Article III, Section IX of our Platform – – actually summarizes this sentiment quite nicely: “The United States Transhumanist Party supports all emerging technologies that have the potential to improve the human condition – including but not limited to autonomous vehicles, electric vehicles, economical solar power, safe nuclear power, hydroelectricity, geothermal power, applications for the sharing of durable goods, artificial intelligence, biotechnology, nanotechnology, robotics, rapid transit, 3D printing, vertical farming, electronic devices to detect and respond to trauma, and beneficial genetic modification of plants, animals, and human beings.”

Again, Clarke’s First Law comes to mind. To the extent that Rifkin sees potential in any of the above technologies and others, he is correct. To the extent that he does not see it or considers those technologies to be detrimental, he is mistaken.

Beginners’ Explanation of Transhumanism – Bobby Ridge and Gennady Stolyarov II

Beginners’ Explanation of Transhumanism – Bobby Ridge and Gennady Stolyarov II


Bobby Ridge
Gennady Stolyarov II

Bobby Ridge, Secretary-Treasurer of the U.S. Transhumanist Party, and Gennady Stolyarov II, Chairman of the U.S. Transhumanist Party, provide a broad “big-picture” overview of transhumanism and major ongoing and future developments in emerging technologies that present the potential to revolutionize the human condition and resolve the age-old perils and limitations that have plagued humankind.

This is a beginners’ overview of transhumanism – which means that it is for everyone, including those who are new to transhumanism and the life-extension movement, as well as those who have been involved in it for many years – since, when it comes to dramatically expanding human longevity and potential, we are all beginners at the beginning of what could be our species’ next great era.

Become a member of the U.S. Transhumanist Party for free, no matter where you reside.

See Mr. Stolyarov’s presentation, “The U.S. Transhumanist Party: Pursuing a Peaceful Political Revolution for Longevity“.

In the background of some of the video segments is a painting now owned by Mr. Stolyarov, from “The Singularity is Here” series by artist Leah Montalto.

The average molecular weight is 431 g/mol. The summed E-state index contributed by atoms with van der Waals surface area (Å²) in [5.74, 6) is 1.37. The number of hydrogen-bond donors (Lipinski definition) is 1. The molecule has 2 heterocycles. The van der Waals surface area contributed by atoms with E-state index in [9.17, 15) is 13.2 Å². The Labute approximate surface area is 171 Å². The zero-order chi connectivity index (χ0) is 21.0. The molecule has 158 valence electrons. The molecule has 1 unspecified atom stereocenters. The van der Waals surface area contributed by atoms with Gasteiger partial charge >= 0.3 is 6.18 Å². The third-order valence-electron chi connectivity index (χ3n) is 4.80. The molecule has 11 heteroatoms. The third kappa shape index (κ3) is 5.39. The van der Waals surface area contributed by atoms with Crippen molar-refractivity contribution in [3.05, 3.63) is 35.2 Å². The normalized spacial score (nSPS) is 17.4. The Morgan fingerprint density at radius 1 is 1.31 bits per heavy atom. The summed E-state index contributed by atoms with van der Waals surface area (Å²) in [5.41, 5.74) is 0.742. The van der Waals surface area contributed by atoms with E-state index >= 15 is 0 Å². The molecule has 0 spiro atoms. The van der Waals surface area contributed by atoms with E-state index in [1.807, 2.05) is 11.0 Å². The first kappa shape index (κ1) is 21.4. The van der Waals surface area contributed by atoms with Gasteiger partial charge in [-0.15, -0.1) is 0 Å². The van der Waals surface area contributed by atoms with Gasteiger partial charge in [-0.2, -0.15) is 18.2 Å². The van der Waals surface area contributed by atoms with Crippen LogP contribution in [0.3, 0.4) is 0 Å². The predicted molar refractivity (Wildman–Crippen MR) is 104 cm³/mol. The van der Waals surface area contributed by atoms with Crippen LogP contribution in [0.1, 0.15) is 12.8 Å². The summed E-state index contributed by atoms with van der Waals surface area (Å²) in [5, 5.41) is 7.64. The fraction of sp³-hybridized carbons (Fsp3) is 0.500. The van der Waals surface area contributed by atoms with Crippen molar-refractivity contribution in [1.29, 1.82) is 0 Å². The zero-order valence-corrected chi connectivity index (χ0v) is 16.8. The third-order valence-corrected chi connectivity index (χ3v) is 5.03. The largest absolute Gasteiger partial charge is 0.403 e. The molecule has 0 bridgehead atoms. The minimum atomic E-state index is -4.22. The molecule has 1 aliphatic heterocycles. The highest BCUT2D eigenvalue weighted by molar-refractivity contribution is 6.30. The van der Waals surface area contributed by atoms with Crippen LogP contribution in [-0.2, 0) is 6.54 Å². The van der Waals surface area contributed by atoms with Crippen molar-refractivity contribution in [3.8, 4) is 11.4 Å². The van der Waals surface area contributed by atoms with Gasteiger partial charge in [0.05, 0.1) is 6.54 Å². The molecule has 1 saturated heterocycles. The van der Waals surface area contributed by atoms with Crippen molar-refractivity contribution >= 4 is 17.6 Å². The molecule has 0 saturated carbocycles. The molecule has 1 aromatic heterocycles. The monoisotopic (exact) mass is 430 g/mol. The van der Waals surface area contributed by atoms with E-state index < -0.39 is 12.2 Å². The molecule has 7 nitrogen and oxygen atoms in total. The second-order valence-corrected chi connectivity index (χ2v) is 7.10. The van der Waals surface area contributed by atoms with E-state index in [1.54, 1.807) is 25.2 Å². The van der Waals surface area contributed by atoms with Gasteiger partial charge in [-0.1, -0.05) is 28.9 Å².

Interview with Dr. Akihiro Kubota by Ryan Starr

Interview with Dr. Akihiro Kubota by Ryan Starr


Ryan Starr
Akihiro Kubota

Preface: Art gives birth to scientific innovation.

In an effort to learn more about the historical origins of transhumanism and posthumanism, R. Nicholas Starr began a journey to look at the many topics popular within those communities and retraced them back to art. To continue the research he began to reach out to the artists and scientists at the forefront of exploring this relationship. While he continues to prepare his research for publication, he has decided to release the transcripts from these interviews in hopes to spark conversation and gather even more insight into how the creative mind has shaped our scientific world as we move past the limits of the human body.

R. Nicholas Starr is a multimedia artist, biohacker, researcher, and theorist. With an education in signals intelligence from the United States Air Force, and 20 years of experience creating art and performing music in the U.S. and abroad, he has become a unique voice for the U.S. Transhumanist Movement and American policy.

The second in this series is an interview with Dr. Akihiro Kubota from the Tama Art University, Tokyo, Japan. A special thanks to Phil Harry who assisted with the translations.

Quick note and disclaimer from the translator:

I am not a trained professional translator, and this is my first time translating something of this scope, so it may not be a perfect interpretation of the original author’s intended meaning.